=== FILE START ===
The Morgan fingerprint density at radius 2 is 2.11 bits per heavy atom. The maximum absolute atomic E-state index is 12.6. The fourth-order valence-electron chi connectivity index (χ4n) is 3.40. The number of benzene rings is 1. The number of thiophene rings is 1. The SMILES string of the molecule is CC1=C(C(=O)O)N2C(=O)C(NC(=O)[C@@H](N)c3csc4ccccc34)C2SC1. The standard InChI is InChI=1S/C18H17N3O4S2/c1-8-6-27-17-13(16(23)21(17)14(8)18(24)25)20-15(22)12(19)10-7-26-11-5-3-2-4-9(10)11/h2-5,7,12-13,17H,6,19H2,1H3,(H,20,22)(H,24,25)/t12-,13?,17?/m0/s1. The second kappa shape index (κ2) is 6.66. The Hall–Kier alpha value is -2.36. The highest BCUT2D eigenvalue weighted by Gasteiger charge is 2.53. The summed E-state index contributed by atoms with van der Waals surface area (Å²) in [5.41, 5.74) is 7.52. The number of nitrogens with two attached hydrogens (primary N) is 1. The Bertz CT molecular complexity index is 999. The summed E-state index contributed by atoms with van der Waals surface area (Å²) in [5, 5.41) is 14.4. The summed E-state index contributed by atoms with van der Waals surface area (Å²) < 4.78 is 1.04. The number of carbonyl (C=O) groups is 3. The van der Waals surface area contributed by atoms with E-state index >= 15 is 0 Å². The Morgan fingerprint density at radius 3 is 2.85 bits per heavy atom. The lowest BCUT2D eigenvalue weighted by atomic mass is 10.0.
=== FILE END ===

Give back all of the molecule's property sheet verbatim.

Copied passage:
The Morgan fingerprint density at radius 2 is 2.11 bits per heavy atom. The maximum absolute atomic E-state index is 12.6. The fourth-order valence-electron chi connectivity index (χ4n) is 3.40. The number of benzene rings is 1. The number of thiophene rings is 1. The SMILES string of the molecule is CC1=C(C(=O)O)N2C(=O)C(NC(=O)[C@@H](N)c3csc4ccccc34)C2SC1. The standard InChI is InChI=1S/C18H17N3O4S2/c1-8-6-27-17-13(16(23)21(17)14(8)18(24)25)20-15(22)12(19)10-7-26-11-5-3-2-4-9(10)11/h2-5,7,12-13,17H,6,19H2,1H3,(H,20,22)(H,24,25)/t12-,13?,17?/m0/s1. The second kappa shape index (κ2) is 6.66. The Hall–Kier alpha value is -2.36. The highest BCUT2D eigenvalue weighted by Gasteiger charge is 2.53. The summed E-state index contributed by atoms with van der Waals surface area (Å²) in [5.41, 5.74) is 7.52. The number of nitrogens with two attached hydrogens (primary N) is 1. The Bertz CT molecular complexity index is 999. The summed E-state index contributed by atoms with van der Waals surface area (Å²) in [5, 5.41) is 14.4. The summed E-state index contributed by atoms with van der Waals surface area (Å²) < 4.78 is 1.04. The number of carbonyl (C=O) groups is 3. The van der Waals surface area contributed by atoms with E-state index >= 15 is 0 Å². The Morgan fingerprint density at radius 3 is 2.85 bits per heavy atom. The lowest BCUT2D eigenvalue weighted by atomic mass is 10.0.